The new government recognizes the significant role Argentina can play in the 21st century and is working on a consistent plan for sustainable development. President Macri outlined the three key objectives of his administration: zero poverty, defeating drug-trafficking and strengthening democracy. To further these objectives, we trust more than ever in the opportunities that lie in building a cooperative agenda. We believe in the benefits of integration, cultural exchange and trade, and in partnership with nations that share our values of democracy, human rights and tolerance. The current global scenario is certainly challenging. Still, we are confident that the path we are embarking on will generate tangible impacts for our citizens, regional neighbors and the nations of the world.
This plan has moved swiftly during the first three months of the Macri administration. Some of the key decisions include:
Exchange rate unification: until last year, Argentina had an official exchange rate that was artificially overvalued, leading to the development of an informal, parallel exchange rate. We have allowed the official exchange rate to float freely, with the Central Bank intervening only to limit excess volatility.
Dismantling of capital controls: we have eliminated restrictions on buying and selling foreign exchange, repatriating profits and other arbitrary capital controls, whose effect was to limit investment.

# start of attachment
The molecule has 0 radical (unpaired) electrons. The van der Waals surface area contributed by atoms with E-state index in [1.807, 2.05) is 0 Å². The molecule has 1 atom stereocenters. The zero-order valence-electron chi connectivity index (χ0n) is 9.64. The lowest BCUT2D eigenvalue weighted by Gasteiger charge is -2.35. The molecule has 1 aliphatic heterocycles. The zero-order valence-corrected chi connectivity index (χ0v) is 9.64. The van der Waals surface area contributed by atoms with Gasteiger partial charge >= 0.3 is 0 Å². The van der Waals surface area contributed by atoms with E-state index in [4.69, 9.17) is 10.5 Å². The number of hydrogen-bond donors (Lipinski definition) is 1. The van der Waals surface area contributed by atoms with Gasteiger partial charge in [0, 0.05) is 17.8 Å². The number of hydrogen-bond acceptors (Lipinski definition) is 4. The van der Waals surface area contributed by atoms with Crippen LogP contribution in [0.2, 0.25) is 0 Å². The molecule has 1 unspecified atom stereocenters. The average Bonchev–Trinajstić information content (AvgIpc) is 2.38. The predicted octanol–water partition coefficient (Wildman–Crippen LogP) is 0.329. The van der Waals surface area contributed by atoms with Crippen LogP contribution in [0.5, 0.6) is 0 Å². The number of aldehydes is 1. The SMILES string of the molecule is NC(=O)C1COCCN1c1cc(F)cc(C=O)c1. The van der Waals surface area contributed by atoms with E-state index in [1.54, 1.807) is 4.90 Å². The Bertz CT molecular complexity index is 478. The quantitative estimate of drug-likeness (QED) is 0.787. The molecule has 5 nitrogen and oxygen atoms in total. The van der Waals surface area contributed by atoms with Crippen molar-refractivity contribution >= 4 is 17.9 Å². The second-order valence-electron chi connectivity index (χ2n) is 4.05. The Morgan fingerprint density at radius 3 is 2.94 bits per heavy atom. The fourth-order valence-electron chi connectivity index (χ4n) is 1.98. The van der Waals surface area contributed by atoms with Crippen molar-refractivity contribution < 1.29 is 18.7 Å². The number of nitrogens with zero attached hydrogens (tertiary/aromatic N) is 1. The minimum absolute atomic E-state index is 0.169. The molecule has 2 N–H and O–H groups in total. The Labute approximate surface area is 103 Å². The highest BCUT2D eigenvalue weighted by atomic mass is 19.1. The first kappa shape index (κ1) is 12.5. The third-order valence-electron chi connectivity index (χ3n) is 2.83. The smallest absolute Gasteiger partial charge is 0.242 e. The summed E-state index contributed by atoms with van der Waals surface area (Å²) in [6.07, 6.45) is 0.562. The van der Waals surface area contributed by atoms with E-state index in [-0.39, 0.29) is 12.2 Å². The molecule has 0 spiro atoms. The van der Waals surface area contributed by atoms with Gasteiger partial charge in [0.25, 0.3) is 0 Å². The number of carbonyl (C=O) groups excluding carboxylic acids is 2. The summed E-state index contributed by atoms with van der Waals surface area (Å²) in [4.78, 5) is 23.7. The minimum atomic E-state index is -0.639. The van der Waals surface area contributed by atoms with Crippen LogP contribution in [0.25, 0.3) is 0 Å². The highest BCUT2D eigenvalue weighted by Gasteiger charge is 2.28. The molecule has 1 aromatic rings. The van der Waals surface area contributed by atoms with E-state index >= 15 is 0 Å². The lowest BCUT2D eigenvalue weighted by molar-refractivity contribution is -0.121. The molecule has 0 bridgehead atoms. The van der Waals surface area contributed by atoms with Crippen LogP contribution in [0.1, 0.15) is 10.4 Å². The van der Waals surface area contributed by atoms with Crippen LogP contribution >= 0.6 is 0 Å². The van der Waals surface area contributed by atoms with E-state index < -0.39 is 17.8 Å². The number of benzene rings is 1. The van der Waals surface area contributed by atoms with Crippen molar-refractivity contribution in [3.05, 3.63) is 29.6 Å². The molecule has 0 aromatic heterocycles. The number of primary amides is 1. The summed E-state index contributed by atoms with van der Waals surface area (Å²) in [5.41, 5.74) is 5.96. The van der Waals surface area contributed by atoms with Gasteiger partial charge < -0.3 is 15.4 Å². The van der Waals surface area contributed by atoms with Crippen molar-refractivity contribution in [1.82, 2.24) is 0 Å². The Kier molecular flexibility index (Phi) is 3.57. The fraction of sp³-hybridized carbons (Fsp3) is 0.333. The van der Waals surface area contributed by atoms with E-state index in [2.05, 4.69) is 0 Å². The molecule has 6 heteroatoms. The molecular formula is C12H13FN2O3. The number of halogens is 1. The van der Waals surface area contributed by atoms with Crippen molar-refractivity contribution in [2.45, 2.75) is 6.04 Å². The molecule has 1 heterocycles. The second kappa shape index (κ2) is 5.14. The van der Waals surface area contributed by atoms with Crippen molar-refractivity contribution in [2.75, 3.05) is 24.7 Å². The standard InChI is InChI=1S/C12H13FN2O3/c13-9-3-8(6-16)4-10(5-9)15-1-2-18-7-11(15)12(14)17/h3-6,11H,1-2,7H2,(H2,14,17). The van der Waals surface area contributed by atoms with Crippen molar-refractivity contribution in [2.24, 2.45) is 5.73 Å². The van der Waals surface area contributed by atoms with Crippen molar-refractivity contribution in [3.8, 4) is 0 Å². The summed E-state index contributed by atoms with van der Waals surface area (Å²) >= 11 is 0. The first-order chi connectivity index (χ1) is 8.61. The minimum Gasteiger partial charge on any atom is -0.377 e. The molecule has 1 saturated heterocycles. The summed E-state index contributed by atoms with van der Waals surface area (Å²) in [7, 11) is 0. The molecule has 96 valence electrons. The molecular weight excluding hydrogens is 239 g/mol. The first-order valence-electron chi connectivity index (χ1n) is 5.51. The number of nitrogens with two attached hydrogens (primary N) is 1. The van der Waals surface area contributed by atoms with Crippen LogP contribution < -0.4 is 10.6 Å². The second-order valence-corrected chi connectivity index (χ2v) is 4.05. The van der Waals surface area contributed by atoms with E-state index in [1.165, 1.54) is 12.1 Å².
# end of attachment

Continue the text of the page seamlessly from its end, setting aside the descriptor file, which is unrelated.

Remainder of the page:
Removal of trade barriers: we have eliminated arbitrary trade barriers that impeded the free flow of goods and services, such as export taxes on agricultural products and mining. Some of these trade barriers had been challenged in the WTO by the US, the EU and Japan.
We have provided the Central Bank and the National Statistics and Census Institute with the independence and technical competence required to carry out their jobs.
Solving the holdouts problem: we are on the brink of resolving the complex debt conflict with holdout bondholders, who have been litigating in New York courts for over a decade. This will allow Argentina to tap international financial markets to finance the transition and an ambitious infrastructure plan.
Inflation targeting and fiscal consolidation: we are also working on a solid and orderly transition: we are committed to an inflation targeting and fiscal consolidation program that leads to inflation in the low single digits and a balanced primary budget by 2019.
Revitalizing trade and investment relations: we have held meetings with MERCOSUR, Brazil, Chile, Mexico, the United States, the EU and other countries to reset trade and investment links. We are committed to foster a constructive investment climate as a catalyst for capital inflows, technological development and job creation.
As a signal of Argentina´s new stance, President Mauricio Macri attended the Davos conference in January, and is encouraging all the members of the government to generate an agenda that develops partners and links with the rest of the world. Presidents Francois Hollande and Matteo Renzi visited Buenos Aires recently, and President Barack Obama will be there with a delegation of hundreds of businesspeople at the end of March.
We are confident that with the support of the international community, we will succeed in an orderly transition towards sustainable development and a constructive role for Argentina in the global economy and polity.